Tuesday, June 01, 2010

Train whistles

“Ever since childhood, when I lived within earshot of the Boston and Maine, I have seldom heard a train go by and not wished I was on it.”

What is it about trains? Those railways sing bewitchment…as Paul Theroux wrote, and he's right. They are timeless, yet historical, they swerve and glide, sink and shuffle their way across all manner of landscapes, in a manner that no other form of transport has managed to replicate. They get you to B from A, but through C, D, E and beyond, giving you a true glimpse into a world a plane, or car, can never do.

Theroux may have gone around most of the world's countries by train, but even my four hour journey home to Cornwall is a mix of strange pleasures: the stolen glances into people back room windows, the fisherman, dogs being walked, cows, sheep, rivers arcing, the sun streaming in over wide open land that is so English, the rest.

Drowsy too: no need to worry about directions, or control, just recline, stare, read, engage with others. Theroux so often meets interesting, intriguing people (or has the ability to make them seem so), on his trips, and admittedly he is in far away lands, on 20-hour journeys in shared cabins, so perhaps it comes easy, more naturally, but it is still part of the potential thrill of travel.
My cousin traveled from Beijing in Brighton by train after her travels around Asia and said it was fantastic. Trains inspire in a way that many people identify with, but in ways that are hard to fathom, to exactly pin-point.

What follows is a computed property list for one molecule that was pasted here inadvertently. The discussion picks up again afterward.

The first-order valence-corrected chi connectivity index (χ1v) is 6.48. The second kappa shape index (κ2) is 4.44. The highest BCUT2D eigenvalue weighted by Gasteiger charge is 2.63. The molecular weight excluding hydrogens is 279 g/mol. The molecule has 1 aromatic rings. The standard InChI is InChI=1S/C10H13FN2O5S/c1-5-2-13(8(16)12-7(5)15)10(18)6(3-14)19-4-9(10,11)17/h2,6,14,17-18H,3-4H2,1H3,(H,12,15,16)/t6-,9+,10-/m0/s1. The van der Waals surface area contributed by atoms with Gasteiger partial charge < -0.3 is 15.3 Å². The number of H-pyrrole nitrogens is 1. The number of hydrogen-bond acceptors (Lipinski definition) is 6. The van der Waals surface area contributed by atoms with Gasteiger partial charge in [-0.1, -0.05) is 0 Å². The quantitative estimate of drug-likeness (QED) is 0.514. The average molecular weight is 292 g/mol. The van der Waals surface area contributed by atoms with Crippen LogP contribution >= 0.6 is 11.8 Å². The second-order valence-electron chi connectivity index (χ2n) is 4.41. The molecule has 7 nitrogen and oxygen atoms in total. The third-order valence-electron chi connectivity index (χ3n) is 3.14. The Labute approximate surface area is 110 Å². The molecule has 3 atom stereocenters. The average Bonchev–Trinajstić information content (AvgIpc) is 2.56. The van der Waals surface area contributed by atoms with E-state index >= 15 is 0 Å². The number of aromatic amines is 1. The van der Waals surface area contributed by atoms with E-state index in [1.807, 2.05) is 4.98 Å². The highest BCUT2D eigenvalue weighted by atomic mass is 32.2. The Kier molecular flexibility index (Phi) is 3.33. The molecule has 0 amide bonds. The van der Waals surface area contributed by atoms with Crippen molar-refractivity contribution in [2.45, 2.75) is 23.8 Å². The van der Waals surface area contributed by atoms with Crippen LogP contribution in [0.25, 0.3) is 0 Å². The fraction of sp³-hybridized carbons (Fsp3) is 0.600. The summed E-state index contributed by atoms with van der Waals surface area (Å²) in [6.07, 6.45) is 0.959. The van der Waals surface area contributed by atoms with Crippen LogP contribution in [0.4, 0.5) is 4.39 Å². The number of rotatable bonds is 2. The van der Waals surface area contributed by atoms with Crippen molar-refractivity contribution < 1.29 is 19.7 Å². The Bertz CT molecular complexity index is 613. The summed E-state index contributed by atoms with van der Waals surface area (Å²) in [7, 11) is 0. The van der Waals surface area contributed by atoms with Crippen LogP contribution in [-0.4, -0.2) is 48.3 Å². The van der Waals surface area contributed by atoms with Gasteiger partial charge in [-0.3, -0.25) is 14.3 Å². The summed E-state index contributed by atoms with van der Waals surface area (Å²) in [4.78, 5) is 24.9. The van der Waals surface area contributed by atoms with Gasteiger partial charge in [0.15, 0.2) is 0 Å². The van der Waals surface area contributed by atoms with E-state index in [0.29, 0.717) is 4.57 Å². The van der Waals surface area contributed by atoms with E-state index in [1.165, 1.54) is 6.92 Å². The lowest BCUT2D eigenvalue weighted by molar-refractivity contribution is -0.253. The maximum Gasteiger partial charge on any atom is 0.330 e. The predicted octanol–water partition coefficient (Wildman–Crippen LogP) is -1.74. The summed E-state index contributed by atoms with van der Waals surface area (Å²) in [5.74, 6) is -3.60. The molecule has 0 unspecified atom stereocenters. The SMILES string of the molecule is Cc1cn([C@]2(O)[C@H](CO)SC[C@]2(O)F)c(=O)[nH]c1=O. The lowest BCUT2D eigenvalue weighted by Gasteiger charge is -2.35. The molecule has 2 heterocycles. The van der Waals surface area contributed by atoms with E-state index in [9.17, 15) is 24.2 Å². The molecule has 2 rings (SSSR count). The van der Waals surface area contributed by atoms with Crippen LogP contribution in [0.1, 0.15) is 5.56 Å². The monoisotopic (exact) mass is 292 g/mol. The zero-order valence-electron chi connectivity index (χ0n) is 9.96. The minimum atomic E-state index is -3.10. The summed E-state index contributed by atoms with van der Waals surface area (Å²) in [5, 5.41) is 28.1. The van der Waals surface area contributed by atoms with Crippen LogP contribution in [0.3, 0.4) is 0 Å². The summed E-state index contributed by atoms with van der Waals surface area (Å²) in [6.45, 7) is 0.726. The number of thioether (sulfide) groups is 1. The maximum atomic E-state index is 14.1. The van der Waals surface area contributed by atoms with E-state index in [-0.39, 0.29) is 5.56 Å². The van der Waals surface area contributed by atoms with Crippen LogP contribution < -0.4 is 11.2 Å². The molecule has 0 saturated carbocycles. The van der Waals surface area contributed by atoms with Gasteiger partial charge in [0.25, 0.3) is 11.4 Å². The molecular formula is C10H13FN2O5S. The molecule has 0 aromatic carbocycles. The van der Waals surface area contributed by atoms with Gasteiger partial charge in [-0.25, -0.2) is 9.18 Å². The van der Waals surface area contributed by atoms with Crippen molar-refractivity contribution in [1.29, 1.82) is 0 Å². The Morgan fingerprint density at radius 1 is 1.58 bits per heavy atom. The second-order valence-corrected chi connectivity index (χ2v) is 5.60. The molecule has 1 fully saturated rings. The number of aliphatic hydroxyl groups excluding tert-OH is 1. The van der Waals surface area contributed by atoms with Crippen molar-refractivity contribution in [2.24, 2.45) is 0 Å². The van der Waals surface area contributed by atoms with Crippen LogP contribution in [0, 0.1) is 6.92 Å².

I've read three Theroux's now, each one a tome to his love of railways, their uniqueness, grandness, ramshackle-ness, and beyond, and each time I left with a sense of something, I don't know, A sense of falling, like an arrow shower, sent out of sight, somewhere becoming rain (Too much? Well, more railways in art at least).

This is a video of Lou Reed reading an abridged version of the open page from The Great Railway Bazaar set to music, it is rather great.


Siany said...

I do my best thinking on trains. If I'm having trouble writing, I hop on a train and whooosh somewhere and by the time I'm where i need to be, I'm all figured out.

My favourite form of travel, without a doubt. As long as I'm sat by the window, facing fowards.

Dan Worth said...

I too am very much all for train thinking. Where do you go? Far, or near?

I would recommened the Great Railway Bazaar highly to you if you are already a train travel convert. PLus it's an excellent book too.

John Medd said...

Dan, do you know Ian Marchant's Parallel Lines?

Dan Worth said...

Cheers, John, have stuck it on the to read list on amazon, some glowing reviews.